• January 13, 2016
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“When winning is about not giving up.
When doing all that you can, gets a new meaning.”

Paytm’s current value is a little over $3 billion – a far cry when Vijay was struggling to make ends meet with Rs 10 in pocket. This is truly the story of a hard earned victory and humble beginnings.

Vijay passed his higher secondary when he was just 14 years old, a child prodigy of sorts and school topper, making it through college was the first tough challenge he faced when he left the cosy comfort of his small hometown outside Aligarh and ventured into the real world.

His father was a highly principled, school teacher, who refused to earn the extra buck through tuitions. Vijay did not know how to read and write English for he completed his school education completely in Hindi, in his small town. However, he realised soon enough that to make it through college he must start learning the language first and with the help of books, second hand magazines and his friends, he mastered the language in a way which few can. His modus operandi was to read a Hindi version of the book simultaneously with the English-one, a habit that ensured that he soon learnt to read two books at the same time! But it wasn’t easy to say the least. The first-bencher in school slowly started gravitating towards the back benches, and in a short while, was so disheartened and disillusioned with his bad grades, mostly due to language constraints, that he completely stopped attending college.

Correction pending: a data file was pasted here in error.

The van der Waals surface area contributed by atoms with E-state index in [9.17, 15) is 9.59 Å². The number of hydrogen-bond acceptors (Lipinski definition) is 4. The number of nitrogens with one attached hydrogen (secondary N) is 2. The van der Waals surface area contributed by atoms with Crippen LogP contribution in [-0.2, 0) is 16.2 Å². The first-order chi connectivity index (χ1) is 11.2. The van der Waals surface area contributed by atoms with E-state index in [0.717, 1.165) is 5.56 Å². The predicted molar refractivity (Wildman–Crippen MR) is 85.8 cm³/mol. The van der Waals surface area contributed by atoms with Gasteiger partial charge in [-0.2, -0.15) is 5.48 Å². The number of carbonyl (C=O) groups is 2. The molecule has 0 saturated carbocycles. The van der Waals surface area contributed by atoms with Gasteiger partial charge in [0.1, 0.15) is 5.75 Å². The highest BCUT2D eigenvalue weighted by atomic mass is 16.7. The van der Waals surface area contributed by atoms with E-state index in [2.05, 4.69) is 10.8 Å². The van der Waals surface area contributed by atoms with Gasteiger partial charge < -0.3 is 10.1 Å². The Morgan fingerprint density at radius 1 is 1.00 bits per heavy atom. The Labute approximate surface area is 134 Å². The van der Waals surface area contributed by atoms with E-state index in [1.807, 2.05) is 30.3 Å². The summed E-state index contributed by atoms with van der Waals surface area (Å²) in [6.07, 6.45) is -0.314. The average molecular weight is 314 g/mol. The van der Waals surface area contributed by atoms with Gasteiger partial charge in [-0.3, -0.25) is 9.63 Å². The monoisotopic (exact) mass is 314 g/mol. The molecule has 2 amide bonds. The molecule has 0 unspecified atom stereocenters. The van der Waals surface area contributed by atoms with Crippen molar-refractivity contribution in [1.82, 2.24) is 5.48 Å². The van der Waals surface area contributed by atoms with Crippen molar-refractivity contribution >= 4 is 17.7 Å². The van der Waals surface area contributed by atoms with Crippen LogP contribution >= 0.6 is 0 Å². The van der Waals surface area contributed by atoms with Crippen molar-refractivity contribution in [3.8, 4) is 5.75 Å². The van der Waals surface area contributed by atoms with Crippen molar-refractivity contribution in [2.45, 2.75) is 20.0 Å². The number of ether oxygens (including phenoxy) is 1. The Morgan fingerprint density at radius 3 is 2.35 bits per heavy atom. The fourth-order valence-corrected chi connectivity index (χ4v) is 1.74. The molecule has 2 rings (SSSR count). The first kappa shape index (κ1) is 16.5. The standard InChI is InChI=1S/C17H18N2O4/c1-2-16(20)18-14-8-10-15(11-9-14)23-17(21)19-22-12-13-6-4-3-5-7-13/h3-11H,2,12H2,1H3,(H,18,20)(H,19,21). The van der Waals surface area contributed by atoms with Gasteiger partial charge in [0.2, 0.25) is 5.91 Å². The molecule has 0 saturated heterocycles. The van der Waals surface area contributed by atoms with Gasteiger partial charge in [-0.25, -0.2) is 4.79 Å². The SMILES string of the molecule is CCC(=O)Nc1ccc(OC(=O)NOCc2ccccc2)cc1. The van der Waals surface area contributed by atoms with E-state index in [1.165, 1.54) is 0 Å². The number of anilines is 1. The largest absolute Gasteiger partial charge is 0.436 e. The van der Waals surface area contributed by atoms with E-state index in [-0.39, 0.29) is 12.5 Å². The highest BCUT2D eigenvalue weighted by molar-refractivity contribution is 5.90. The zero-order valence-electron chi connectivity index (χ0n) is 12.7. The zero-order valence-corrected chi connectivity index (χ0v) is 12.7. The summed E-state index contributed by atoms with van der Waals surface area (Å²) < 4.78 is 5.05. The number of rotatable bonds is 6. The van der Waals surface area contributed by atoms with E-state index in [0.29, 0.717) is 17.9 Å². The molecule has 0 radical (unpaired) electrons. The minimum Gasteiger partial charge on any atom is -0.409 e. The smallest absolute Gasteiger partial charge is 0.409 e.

Struggling to learn English, survive the rigours of engineering college and the big bad city that Delhi was, this normally would be the time when many in his situation would have quit. Vijay, however, was something else. He decided to build, to use the time he had from ‘not attending college’ by turning an entrepreneur. A believer in challenging the unknown, he made the internet his playground and Sameer Bhatia and Yahoo his inspirations. He aspired to go to Stanford, because that was where Yahoo was built, but realising his lack of financial resources and his challenges with the English language, he decided to emulate some of the genius at Stanford, by learning how to code all by himself. He started building his own content management system with some of his college mates, which went onto being used by some of the biggest news publications including The Indian Express. It was also during this time when he started his first job at an MNC. He quit after six months and built a company of his own with his friends. He finally passed his college examinations too.

This would also become the darkest time in his life, when having his dreams of reaching the Silicon Valley shattered, he was also left bankrupt by his partners, with whom he had just begun a business and raised the first round of funding. In 2005, he had raised a hefty amount of Rs 8 lakhs through his venture of which he was conned off 40%. He was devastated. But Vijay was not a man to give up so easily. He lived at a hostel near Kashmiri Gate in Delhi, skipped meals and walked long distances to attend work or meetings in the southern part of the State.

Things took to a better turn when he began One97, the parent company of Paytm. They started experimenting with the three basics of internet- content, advertising and commerce. But the big eureka moment came in 2011 when he first pitched the idea of entering the payment ecosystem in front of his board. The board was not convinced, as he was talking about betting the company’s money on a non-existent market.

So he put 1% of his equity, which was about $2 million around 2011, on the table and said, “This is for all of you, if I waste the money that we put on the site.” He adds, “There is no fun in doing what others ask you to do, the real fun is in doing what people say you can’t do.”

And it is with this belief that the first avatar of Paytm, Pay Through Mobile, was born, going rapidly onto becoming the next big thing of the startup ecosystem in India. And, since then it was never looking back.